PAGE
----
• My fear, and God forbid, is that an attempt on Trump will be successful.

  • And an unsuccessful attempt at his life could bring Trump into being more dictatorial than Obama already is.

  • I’m joining the disagreement with #4. It’s just too…formal. It takes strict actions that seem out of character.
    LQC- thankfully, we’re protected from that by Trump not having the “whatcha gonna do, STOP me?” power that Obama has from being a Democrat and good at playing the grievance games.

  • Are the two democrats Graham and McCain ?
    Timothy R.

  • Are the two democrats Graham and McCain ?

    The American Conservative Union reports that Mr. McCain has voted their way 82% of the time over the 34 years he’s been in Congress and that Mr. Graham has voted their way 86% of the time over the 20 years he’s been in Congress. McCain’s voting record had a phase-change around 1997 and his means have been around 77% of all votes logged since that time. There’s no secular trend in his voting record. Mr. Graham’s record does appear to have growb less starboard over the last 8 years. (There was no trend prior to 2009, when he voted to the right about 90% of the time). His median score post-2008 is still 75%.

  • I’d have to know what the ACU supports before I’d be sure that someone voting with them means they’re actually conservative– sort of like when I hear some “pro-life group” announcing that so-and-so has an awesome score with them, while someone else does not…and when you dig in, it’s because so-and-so is “pro life” in the welfare, ban guns, remove the death penalty and nanny state way, rather than the “don’t kill babies” way.
    Now, according to the ACU’s website, their ratings are on secretly chosen legislation where they don’t tell anybody ahead of time that they’re going to record it for comparison. I would guess that they’d protect their brand by choosing uncontroversial conservative issues where there isn’t broad agreement between the parties.
    Here’s McCain’s chart:
    You’ll note the 67% for last year, and that before ’98, it bounced all around above 70; since the, it just bounces all around. This is a pattern you’d expect of, say, a Zell Miller.
    Here’s Graham’s:
    that “trend” would be better described as “dropping like a rock.”
    Lifetime ratings are rather misleading when we’re talking about career guys.

  • #11. A Naval Ship to be named after you…The Deplorables. The petition is circulating. 🙂


    What a great way to remember the failure of the beast.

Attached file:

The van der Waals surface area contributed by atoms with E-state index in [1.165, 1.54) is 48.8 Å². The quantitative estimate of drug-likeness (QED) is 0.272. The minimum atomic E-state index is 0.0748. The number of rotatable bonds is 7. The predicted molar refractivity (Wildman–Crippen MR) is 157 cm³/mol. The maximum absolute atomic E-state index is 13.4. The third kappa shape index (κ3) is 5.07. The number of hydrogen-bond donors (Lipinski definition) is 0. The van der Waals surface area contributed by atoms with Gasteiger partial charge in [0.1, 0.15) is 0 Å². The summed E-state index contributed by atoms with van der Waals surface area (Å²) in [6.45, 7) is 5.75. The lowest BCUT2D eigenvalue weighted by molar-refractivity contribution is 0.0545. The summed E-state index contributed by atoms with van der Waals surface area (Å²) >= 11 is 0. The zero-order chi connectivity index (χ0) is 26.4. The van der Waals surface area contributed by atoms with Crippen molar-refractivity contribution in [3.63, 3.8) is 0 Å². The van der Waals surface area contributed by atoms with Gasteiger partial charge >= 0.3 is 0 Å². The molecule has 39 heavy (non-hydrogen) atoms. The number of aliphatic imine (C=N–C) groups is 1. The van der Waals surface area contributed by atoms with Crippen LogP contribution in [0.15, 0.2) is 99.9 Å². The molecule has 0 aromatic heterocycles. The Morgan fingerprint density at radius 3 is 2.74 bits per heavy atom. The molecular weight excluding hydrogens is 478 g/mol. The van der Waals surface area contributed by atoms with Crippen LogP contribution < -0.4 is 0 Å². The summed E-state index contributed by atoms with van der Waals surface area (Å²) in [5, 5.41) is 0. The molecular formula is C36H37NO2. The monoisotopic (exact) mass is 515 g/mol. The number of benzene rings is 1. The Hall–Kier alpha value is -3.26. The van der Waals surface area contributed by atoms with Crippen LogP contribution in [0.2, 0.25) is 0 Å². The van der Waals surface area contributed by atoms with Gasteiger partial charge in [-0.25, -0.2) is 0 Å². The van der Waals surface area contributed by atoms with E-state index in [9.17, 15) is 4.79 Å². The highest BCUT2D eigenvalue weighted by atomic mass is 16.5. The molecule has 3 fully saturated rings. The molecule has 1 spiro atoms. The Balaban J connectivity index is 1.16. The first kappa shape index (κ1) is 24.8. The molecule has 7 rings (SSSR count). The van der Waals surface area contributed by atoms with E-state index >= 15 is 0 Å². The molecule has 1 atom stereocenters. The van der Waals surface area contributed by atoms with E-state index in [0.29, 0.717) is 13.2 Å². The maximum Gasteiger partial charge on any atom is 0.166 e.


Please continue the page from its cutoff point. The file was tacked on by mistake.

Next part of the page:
• I was thinking of the remarks I’ve heard, and the attitudes coming from, the Book Ends.
    Where’s Captain Katzenjammer with his belt when we need him ?
    Timothy R.

  • Jesus appeared to a bishop, proffered a sword (the rosary) and said repeatedly “Boko Haram is gone”. Now there are reports that the military leaders in Nigeria are talking about having defeated Boko Haram.
    I think there have been dire predictions for 2017, and probably true, but- where sin abounds, Grace does more so. So I think 2017 will be a great occasion for grace and many surprising good things will happen.
    Nigeria Boko Haram: Militants ‘technically defeated …

  • Ok. I’ll explain. The “Book Ends” ARE the Katzenjammer Twins. The “Captain” might turn out to be Trump. As Arnold liked to say, “Vee shall see”.
    Timothy R.

  • I’d have to know what the ACU supports before I’d be sure that someone voting

    The specific votes they make use of to produce their indices are indicated on the annual ratings. In contrast to the situation 40 years ago, the Democratic and Republican caucuses separate into distinct piles. This has been so since about 1995. There’s only one Democrat in Congress who has a lifetime rating over 30, and only about 10 with a score higher than 20. No Republicans have scores lower than 30. Among the Republican caucus, McCain’s scores are around the 35th percentile and Graham’s scores are around the 48th percentile.

    The Democratic caucus was more variegated when Zell Miller was in Congress and about 14% of the caucus at that time had lifetime scores above 30% (of whom about 2/3 were Southerners). Zell Miller was only in Congress for about 4 years and he had the highest score logged by any Democratic legislator in that time, so I’m not sure how he’s supposed to be indicative of much of anything.

    I think those trading in the RINO discourse would be more concise if they’d just say Ted Cruz is the only authentic Republican in the Senate. Does seem a tad sectarian, though…

  • Strawmen do frequently seem a bit “off,” especially when you’re trying to defend what amounts to C students in classes that should be an easy A.